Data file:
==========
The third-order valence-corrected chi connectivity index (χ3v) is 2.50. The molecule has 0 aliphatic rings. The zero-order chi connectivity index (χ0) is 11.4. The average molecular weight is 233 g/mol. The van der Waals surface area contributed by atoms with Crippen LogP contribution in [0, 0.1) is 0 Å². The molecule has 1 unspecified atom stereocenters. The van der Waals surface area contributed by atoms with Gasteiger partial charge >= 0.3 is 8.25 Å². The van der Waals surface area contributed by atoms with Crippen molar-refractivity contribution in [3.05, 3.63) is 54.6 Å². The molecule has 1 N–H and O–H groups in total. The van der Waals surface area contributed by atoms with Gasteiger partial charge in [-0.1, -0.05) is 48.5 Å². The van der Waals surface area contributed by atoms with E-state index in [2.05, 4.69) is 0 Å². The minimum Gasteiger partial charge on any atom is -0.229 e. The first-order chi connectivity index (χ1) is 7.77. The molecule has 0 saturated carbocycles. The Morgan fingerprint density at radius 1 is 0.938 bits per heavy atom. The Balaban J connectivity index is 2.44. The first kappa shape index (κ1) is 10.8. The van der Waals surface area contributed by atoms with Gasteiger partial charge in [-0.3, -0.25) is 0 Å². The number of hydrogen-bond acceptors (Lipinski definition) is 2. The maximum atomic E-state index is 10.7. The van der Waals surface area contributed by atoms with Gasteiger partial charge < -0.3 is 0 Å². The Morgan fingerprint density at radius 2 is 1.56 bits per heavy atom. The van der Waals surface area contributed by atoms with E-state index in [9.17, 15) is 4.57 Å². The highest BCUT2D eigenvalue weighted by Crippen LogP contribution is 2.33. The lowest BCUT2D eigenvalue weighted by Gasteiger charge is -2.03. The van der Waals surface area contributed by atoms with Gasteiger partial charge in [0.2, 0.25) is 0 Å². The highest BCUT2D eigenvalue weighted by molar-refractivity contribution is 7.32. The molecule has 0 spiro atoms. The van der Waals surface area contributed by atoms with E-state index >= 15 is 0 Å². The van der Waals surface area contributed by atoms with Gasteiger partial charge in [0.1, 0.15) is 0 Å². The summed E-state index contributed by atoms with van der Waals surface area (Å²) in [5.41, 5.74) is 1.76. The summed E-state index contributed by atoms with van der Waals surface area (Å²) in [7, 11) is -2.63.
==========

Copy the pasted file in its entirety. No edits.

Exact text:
The third-order valence-corrected chi connectivity index (χ3v) is 2.50. The molecule has 0 aliphatic rings. The zero-order chi connectivity index (χ0) is 11.4. The average molecular weight is 233 g/mol. The van der Waals surface area contributed by atoms with Crippen LogP contribution in [0, 0.1) is 0 Å². The molecule has 1 unspecified atom stereocenters. The van der Waals surface area contributed by atoms with Gasteiger partial charge >= 0.3 is 8.25 Å². The van der Waals surface area contributed by atoms with Crippen molar-refractivity contribution in [3.05, 3.63) is 54.6 Å². The molecule has 1 N–H and O–H groups in total. The van der Waals surface area contributed by atoms with Gasteiger partial charge in [-0.1, -0.05) is 48.5 Å². The van der Waals surface area contributed by atoms with E-state index in [2.05, 4.69) is 0 Å². The minimum Gasteiger partial charge on any atom is -0.229 e. The first-order chi connectivity index (χ1) is 7.77. The molecule has 0 saturated carbocycles. The Morgan fingerprint density at radius 1 is 0.938 bits per heavy atom. The Balaban J connectivity index is 2.44. The first kappa shape index (κ1) is 10.8. The van der Waals surface area contributed by atoms with Gasteiger partial charge in [-0.3, -0.25) is 0 Å². The number of hydrogen-bond acceptors (Lipinski definition) is 2. The maximum atomic E-state index is 10.7. The van der Waals surface area contributed by atoms with Gasteiger partial charge < -0.3 is 0 Å². The Morgan fingerprint density at radius 2 is 1.56 bits per heavy atom. The van der Waals surface area contributed by atoms with E-state index in [9.17, 15) is 4.57 Å². The highest BCUT2D eigenvalue weighted by Crippen LogP contribution is 2.33. The lowest BCUT2D eigenvalue weighted by Gasteiger charge is -2.03. The van der Waals surface area contributed by atoms with Gasteiger partial charge in [0.2, 0.25) is 0 Å². The highest BCUT2D eigenvalue weighted by molar-refractivity contribution is 7.32. The molecule has 0 spiro atoms. The van der Waals surface area contributed by atoms with E-state index >= 15 is 0 Å². The van der Waals surface area contributed by atoms with Gasteiger partial charge in [0.1, 0.15) is 0 Å². The summed E-state index contributed by atoms with van der Waals surface area (Å²) in [5.41, 5.74) is 1.76. The summed E-state index contributed by atoms with van der Waals surface area (Å²) in [7, 11) is -2.63.